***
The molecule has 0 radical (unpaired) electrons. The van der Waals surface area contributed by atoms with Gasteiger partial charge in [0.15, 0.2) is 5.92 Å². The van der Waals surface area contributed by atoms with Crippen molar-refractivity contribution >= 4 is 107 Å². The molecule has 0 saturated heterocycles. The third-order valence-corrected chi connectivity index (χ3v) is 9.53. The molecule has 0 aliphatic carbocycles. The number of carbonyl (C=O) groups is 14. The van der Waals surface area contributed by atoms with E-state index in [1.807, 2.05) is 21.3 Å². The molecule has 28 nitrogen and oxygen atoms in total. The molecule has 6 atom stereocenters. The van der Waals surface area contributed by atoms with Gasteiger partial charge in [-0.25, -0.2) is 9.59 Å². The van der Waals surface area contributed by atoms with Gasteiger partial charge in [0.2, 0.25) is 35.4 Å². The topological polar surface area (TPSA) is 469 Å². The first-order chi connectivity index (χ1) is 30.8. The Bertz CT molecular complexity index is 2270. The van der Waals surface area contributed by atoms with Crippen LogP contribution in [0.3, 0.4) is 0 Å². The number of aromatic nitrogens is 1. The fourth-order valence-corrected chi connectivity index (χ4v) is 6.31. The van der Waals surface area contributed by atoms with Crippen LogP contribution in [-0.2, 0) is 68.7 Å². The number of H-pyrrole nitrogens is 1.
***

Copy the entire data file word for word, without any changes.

The molecule has 0 radical (unpaired) electrons. The van der Waals surface area contributed by atoms with Gasteiger partial charge in [0.15, 0.2) is 5.92 Å². The van der Waals surface area contributed by atoms with Crippen molar-refractivity contribution >= 4 is 107 Å². The molecule has 0 saturated heterocycles. The third-order valence-corrected chi connectivity index (χ3v) is 9.53. The molecule has 0 aliphatic carbocycles. The number of carbonyl (C=O) groups is 14. The van der Waals surface area contributed by atoms with E-state index in [1.807, 2.05) is 21.3 Å². The molecule has 28 nitrogen and oxygen atoms in total. The molecule has 6 atom stereocenters. The van der Waals surface area contributed by atoms with Gasteiger partial charge in [-0.25, -0.2) is 9.59 Å². The van der Waals surface area contributed by atoms with Gasteiger partial charge in [0.2, 0.25) is 35.4 Å². The topological polar surface area (TPSA) is 469 Å². The first-order chi connectivity index (χ1) is 30.8. The Bertz CT molecular complexity index is 2270. The van der Waals surface area contributed by atoms with Crippen LogP contribution in [0.3, 0.4) is 0 Å². The number of aromatic nitrogens is 1. The fourth-order valence-corrected chi connectivity index (χ4v) is 6.31. The van der Waals surface area contributed by atoms with Crippen LogP contribution in [-0.2, 0) is 68.7 Å². The number of H-pyrrole nitrogens is 1.